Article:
Who is jane jacobs?

Jane Jacobs

Jane Jacobs, OC OOnt (May 4, 1916 – April 25, 2006) was an American-Canadian writer and activist with primary interest in communities and urban planning and decay. She is best known for The Death and Life of Great American Cities (1961), a powerful critique of the urban renewal policies of the 1950s in the United States. The book has been described as "one of 20th-century architecture's most traumatic events", but also credited with reaching beyond planning issues to influence the spirit of the times.

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Famous quotes containing the words jane jacobs, jane and/or jacobs:

    But look what we have built ... low-income projects that become worse centers of delinquency, vandalism and general social hopelessness than the slums they were supposed to replace.... Cultural centers that are unable to support a good bookstore. Civic centers that are avoided by everyone but bums.... Promenades that go from no place to nowhere and have no promenaders. Expressways that eviscerate great cities. This is not the rebuilding of cities. This is the sacking of cities.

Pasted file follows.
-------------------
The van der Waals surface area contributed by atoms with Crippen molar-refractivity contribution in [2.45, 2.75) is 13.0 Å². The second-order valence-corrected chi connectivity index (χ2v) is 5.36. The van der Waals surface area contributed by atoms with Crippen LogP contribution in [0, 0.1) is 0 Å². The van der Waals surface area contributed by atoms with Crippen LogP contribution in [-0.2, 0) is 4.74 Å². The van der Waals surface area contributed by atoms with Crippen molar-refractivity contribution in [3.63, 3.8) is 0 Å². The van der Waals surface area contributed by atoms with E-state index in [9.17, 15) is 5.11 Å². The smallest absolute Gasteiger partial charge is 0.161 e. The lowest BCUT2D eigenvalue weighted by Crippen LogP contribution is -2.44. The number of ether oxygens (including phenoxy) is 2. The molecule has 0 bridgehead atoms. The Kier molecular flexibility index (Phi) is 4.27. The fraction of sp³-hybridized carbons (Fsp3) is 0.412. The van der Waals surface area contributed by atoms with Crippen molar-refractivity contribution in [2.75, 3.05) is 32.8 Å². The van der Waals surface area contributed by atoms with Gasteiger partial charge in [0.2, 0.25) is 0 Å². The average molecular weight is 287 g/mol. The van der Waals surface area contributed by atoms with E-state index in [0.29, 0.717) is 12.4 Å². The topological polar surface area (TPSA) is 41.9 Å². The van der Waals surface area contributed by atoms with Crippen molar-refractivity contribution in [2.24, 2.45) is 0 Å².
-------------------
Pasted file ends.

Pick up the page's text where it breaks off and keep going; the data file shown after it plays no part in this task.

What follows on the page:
Jane Jacobs (b. 1916)

    Mistress, there are portents abroad of magic and might,
    And things that are yet to be done. Open the door!
    —Elizabeth Jane Coatsworth (b. 1893)

    Artists, whatever their medium, make selections from the abounding materials of life, and organize these selections into works that are under the control of the artist.... In relation to the inclusiveness and literally endless intricacy of life, art is arbitrary, symbolic and abstracted. That is its value and the source of its own kind of order and coherence.
    —Jane Jacobs (b. 1916)